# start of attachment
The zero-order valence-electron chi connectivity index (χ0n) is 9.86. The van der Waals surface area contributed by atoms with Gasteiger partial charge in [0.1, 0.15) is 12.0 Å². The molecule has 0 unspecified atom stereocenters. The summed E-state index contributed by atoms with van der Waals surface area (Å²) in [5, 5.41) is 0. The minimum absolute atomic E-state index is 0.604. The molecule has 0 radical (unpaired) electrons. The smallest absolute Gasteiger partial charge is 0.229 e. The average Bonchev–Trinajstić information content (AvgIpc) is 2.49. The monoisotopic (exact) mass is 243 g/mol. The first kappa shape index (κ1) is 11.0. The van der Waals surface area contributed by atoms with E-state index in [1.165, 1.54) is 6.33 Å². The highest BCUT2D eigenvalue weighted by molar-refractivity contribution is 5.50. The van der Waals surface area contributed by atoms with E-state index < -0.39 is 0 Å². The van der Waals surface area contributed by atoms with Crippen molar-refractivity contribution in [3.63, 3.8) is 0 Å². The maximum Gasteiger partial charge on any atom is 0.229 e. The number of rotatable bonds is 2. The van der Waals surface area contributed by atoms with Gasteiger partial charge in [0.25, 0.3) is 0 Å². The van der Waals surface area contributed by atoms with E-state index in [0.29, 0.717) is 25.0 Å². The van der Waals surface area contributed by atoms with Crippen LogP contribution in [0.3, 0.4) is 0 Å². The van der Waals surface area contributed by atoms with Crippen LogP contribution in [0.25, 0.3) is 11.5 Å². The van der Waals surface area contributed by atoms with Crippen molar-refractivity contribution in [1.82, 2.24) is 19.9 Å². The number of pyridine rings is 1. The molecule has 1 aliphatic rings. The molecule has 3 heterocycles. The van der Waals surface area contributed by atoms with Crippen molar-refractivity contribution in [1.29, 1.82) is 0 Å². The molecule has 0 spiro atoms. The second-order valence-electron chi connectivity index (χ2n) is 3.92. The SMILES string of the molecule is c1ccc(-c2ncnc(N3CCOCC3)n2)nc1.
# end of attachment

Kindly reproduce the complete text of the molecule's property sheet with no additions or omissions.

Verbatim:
The zero-order valence-electron chi connectivity index (χ0n) is 9.86. The van der Waals surface area contributed by atoms with Gasteiger partial charge in [0.1, 0.15) is 12.0 Å². The molecule has 0 unspecified atom stereocenters. The summed E-state index contributed by atoms with van der Waals surface area (Å²) in [5, 5.41) is 0. The minimum absolute atomic E-state index is 0.604. The molecule has 0 radical (unpaired) electrons. The smallest absolute Gasteiger partial charge is 0.229 e. The average Bonchev–Trinajstić information content (AvgIpc) is 2.49. The monoisotopic (exact) mass is 243 g/mol. The first kappa shape index (κ1) is 11.0. The van der Waals surface area contributed by atoms with E-state index in [1.165, 1.54) is 6.33 Å². The highest BCUT2D eigenvalue weighted by molar-refractivity contribution is 5.50. The van der Waals surface area contributed by atoms with E-state index < -0.39 is 0 Å². The van der Waals surface area contributed by atoms with Crippen molar-refractivity contribution in [3.63, 3.8) is 0 Å². The maximum Gasteiger partial charge on any atom is 0.229 e. The number of rotatable bonds is 2. The van der Waals surface area contributed by atoms with Gasteiger partial charge in [0.25, 0.3) is 0 Å². The van der Waals surface area contributed by atoms with E-state index in [0.29, 0.717) is 25.0 Å². The van der Waals surface area contributed by atoms with Crippen LogP contribution in [0.3, 0.4) is 0 Å². The van der Waals surface area contributed by atoms with Crippen LogP contribution in [0.25, 0.3) is 11.5 Å². The van der Waals surface area contributed by atoms with Crippen molar-refractivity contribution in [1.82, 2.24) is 19.9 Å². The number of pyridine rings is 1. The molecule has 1 aliphatic rings. The molecule has 3 heterocycles. The van der Waals surface area contributed by atoms with Crippen molar-refractivity contribution in [1.29, 1.82) is 0 Å². The molecule has 0 spiro atoms. The second-order valence-electron chi connectivity index (χ2n) is 3.92. The SMILES string of the molecule is c1ccc(-c2ncnc(N3CCOCC3)n2)nc1.